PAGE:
Gary Klein recommends a six-step process to do a pre-mortem:
1. Prepare: Participating team members should be relaxed with paper and pen in hand, and should be familiar with the decision that the group is contemplating.
2. Imagine a fiasco: Klein recommends considering a worst case scenario. He suggests that you should consider the outcome embarrassing and devastating to the point where people of the team are unwilling to speak to one another. He then suggests that while this crystal ball is good enough to see the failure, it is too shoddy to make out the causes.
3. Generate reasons for the failure: He asks each team member to spend three minutes writing down all the reasons behind the failure.
4. Consolidate the lists: After everyone is done, the facilitator goes around the room and asks each team member for one item from his or her list and records it on a white board. The process is not complete until every item on everyone’s list is captured on the board.
5. Revisit the plan: The team is now in a position to revisit the main concerns regarding the prospective decision. If there isn’t sufficient time, the team can arrange another meeting to address ways to tackle the other problems.
6. Periodically review the list: Klein suggests periodically taking out the list in order to keep the specter of failure fresh in the minds of the team members.
Mistake#3: Underestimating or under-appreciating an opposing point of view.
Solution: Create a red team to challenge your mind-set.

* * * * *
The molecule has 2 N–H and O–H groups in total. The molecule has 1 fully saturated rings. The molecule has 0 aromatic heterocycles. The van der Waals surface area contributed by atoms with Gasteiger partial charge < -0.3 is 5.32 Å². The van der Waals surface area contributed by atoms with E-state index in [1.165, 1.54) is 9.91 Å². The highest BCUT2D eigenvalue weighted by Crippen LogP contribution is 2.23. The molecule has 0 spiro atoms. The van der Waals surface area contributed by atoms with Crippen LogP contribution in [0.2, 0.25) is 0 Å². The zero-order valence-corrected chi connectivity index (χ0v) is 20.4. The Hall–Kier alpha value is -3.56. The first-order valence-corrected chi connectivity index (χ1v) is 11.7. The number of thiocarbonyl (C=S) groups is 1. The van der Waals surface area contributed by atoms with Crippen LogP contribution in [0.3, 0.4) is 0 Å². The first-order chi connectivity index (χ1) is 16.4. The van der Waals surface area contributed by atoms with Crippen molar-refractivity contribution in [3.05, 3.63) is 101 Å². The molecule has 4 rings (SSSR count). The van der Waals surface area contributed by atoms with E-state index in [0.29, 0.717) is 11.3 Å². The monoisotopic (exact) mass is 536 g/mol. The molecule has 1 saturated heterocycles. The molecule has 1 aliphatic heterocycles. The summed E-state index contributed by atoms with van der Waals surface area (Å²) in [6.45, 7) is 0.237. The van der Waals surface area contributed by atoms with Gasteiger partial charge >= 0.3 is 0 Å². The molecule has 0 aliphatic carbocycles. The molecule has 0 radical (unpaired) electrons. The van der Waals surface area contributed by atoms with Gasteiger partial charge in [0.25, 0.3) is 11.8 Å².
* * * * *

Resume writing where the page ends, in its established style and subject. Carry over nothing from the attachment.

The author talks about how sometimes a mindset can lead to ignorance or outright denial of other knowledge. Mindset is important but the rigidity associated with it often leads to more problems.
To counter such situation the author suggests a solution, the solution talks about a concept known as Red-teaming. Red-teaming is a technique to offset the rigidity of mind-sets. The idea is an old one that comes from military strategy.
A red team attacks and blue team defends. In this case, the blue team would be assigned to defend the mind-set that underpins the firm’s portfolio. The Red team would be a smaller number of people within the analytical team who would be charged with contesting the mind-set.
These are some helpful guidelines in setting up a red-team, blue team exercise.
1. Identify the main uncertain factors or key drivers (variables) that will determine an outcome.
2. Pinpoint working assumptions (Linchpin premises) about how the key drivers will operate
3. Advance convincing evidence and reasoning to support the linchpin premises
4. Address any indicators or signposts that would render the linchpin premises unreliable
5. Ask what dramatic events or triggers could reverse the expected outcomes
The primary barrier to updating beliefs is what psychologists call confirmation bias. This bias says that we are more likely to seek information that confirms our belief than information that dis confirms it. It also says that when we face ambiguous information, we naturally interpret in a way that is favorable to our belief.
Methods to improve decisions (Five common mistakes and How to address them) by Michael J. Mauboussin - Part 2 Here